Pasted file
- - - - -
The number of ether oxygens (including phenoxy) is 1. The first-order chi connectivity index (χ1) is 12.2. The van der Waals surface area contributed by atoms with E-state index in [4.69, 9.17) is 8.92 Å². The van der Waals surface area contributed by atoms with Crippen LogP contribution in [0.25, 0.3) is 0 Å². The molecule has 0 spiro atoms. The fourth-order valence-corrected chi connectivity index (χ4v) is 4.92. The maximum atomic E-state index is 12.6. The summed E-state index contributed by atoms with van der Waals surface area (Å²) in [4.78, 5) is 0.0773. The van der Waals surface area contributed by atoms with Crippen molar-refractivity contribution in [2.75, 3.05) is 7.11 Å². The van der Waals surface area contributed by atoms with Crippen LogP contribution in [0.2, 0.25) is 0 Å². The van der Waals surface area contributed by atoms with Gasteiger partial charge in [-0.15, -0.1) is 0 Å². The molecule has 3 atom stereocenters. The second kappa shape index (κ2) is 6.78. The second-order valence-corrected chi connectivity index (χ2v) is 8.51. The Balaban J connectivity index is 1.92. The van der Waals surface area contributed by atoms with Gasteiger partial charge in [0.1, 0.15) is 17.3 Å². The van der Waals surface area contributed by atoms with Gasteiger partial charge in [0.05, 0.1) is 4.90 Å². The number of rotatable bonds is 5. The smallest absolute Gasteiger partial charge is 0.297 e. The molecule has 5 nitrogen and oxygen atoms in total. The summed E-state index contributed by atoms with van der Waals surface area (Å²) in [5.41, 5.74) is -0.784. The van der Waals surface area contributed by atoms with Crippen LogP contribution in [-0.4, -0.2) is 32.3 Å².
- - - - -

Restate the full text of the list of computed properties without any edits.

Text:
The number of ether oxygens (including phenoxy) is 1. The first-order chi connectivity index (χ1) is 12.2. The van der Waals surface area contributed by atoms with E-state index in [4.69, 9.17) is 8.92 Å². The van der Waals surface area contributed by atoms with Crippen LogP contribution in [0.25, 0.3) is 0 Å². The molecule has 0 spiro atoms. The fourth-order valence-corrected chi connectivity index (χ4v) is 4.92. The maximum atomic E-state index is 12.6. The summed E-state index contributed by atoms with van der Waals surface area (Å²) in [4.78, 5) is 0.0773. The van der Waals surface area contributed by atoms with Crippen molar-refractivity contribution in [2.75, 3.05) is 7.11 Å². The van der Waals surface area contributed by atoms with Crippen LogP contribution in [0.2, 0.25) is 0 Å². The van der Waals surface area contributed by atoms with Gasteiger partial charge in [-0.15, -0.1) is 0 Å². The molecule has 3 atom stereocenters. The second kappa shape index (κ2) is 6.78. The second-order valence-corrected chi connectivity index (χ2v) is 8.51. The Balaban J connectivity index is 1.92. The van der Waals surface area contributed by atoms with Gasteiger partial charge in [0.1, 0.15) is 17.3 Å². The van der Waals surface area contributed by atoms with Gasteiger partial charge in [0.05, 0.1) is 4.90 Å². The number of rotatable bonds is 5. The smallest absolute Gasteiger partial charge is 0.297 e. The molecule has 5 nitrogen and oxygen atoms in total. The summed E-state index contributed by atoms with van der Waals surface area (Å²) in [5.41, 5.74) is -0.784. The van der Waals surface area contributed by atoms with Crippen LogP contribution in [-0.4, -0.2) is 32.3 Å².